Professor Contractor holds a Ph.D. from the Annenberg School for Communication at the University of Southern California and a Bachelor’s Degree in Electrical Engineering from the Indian Institute of Technology in Madras (Chennai). He was on the faculty at the University of Illinois at Urbana-Champaign for twenty years prior to joining Northwestern in 2007.

Prof. Scott Poole

Marshall Scott Poole is David and Margaret Romano Professorial Scholar, Senior Research Scientist at the National Center for Supercomputing Applications, and Director of I-CHASS: The Institute for Computing in the Humanities, Arts, and Social Sciences at the University of Illinois. He is also a CCSS Fellow in the Organization Science Program at Vrije University in Amsterdam, Netherlands. His research interests include group and organizational communication, information and communication technologies, collaboration, organizational change and innovation, and theory construction. One of Scott’s current research projects is the Virtual Worlds Exploratorium Project, a multi-university collaboration which investigates communication and behavior in massive multiplayer online games (MMOGs). Specific research within this project includes studies of team effectiveness, mentoring and learning and trust in MMOGs. Another of Scott’s current research projects focuses on coordination of multi-team systems in emergency response organizations and on how communication and information technologies promote or inhibit effective response.

David Edery

David Edery is Manager of Fuzbi, an independent consulting firm focused on the business and design of digitally-distributed and online games, and CEO of Spry Fox, a game development studio focused on making the world a happier place. David is also a director on the board of the International Game Developers Association (IGDA), and a research affiliate of the MIT Comparative Media Studies Program (MIT CMS). Previously, David was the Worldwide Games Portfolio Manager for Microsoft’s Xbox Live Arcade service, and the MIT CMS Program’s Associate Director for Special Projects before Microsoft.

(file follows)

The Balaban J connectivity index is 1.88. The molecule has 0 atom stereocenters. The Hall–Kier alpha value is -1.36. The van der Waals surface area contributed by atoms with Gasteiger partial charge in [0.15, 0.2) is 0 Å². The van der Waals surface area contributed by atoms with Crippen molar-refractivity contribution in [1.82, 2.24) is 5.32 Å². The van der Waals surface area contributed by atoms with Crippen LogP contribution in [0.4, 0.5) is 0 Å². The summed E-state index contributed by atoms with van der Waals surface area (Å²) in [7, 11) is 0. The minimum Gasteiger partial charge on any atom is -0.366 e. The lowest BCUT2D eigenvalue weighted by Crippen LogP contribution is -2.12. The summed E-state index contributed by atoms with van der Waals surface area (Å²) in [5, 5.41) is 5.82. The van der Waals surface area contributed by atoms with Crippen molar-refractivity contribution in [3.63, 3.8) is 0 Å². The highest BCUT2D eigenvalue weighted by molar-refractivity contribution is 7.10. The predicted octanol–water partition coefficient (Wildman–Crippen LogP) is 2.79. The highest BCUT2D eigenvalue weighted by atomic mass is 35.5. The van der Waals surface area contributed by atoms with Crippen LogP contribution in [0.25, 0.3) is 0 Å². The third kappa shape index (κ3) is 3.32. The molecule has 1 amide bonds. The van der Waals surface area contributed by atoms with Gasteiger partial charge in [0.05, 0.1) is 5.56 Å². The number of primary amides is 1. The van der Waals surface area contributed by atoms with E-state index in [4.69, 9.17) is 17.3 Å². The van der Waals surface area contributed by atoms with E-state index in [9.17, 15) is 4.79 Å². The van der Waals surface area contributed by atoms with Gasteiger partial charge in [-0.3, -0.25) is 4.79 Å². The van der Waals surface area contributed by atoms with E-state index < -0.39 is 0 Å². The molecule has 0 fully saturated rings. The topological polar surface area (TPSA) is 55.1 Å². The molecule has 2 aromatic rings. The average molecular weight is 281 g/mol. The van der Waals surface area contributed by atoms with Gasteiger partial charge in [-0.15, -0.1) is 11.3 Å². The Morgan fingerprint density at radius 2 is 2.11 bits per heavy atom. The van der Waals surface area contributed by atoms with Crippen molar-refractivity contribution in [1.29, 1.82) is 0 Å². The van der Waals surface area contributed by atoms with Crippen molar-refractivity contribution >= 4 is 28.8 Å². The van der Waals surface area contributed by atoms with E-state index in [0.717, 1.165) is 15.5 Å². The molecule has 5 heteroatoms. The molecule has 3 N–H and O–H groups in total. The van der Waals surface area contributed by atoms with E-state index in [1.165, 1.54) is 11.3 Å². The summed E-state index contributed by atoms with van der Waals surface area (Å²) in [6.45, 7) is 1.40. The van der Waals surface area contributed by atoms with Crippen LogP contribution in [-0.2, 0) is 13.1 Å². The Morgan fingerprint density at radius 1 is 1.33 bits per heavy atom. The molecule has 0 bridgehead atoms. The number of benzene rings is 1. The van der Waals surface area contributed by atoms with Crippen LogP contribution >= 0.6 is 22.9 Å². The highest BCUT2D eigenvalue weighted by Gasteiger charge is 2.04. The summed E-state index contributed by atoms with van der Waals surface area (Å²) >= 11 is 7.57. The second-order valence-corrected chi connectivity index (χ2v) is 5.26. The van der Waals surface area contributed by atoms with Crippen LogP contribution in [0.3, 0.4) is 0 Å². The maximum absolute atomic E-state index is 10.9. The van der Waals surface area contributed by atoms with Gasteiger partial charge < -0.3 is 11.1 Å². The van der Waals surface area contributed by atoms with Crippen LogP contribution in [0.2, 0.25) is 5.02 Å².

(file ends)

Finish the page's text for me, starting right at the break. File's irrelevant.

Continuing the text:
David is also the co-author of Changing the Game: How Video Games are Transforming the Future of Business – a review of the ways that games are helping companies to connect with customers, to attract, train, and motivate employees, and to boost their productivity.

David received his MBA from the MIT Sloan School of Management, where he concentrated on marketing and entrepreneurship. Prior to receiving his MBA, David worked as a software engineer and founded a successful software development and consulting firm. Last but not least, a long time ago in a place far, far away, David received his BA in English Literature from Brandeis University. (Who says English majors can’t be good engineers, or good businesspeople for that matter?)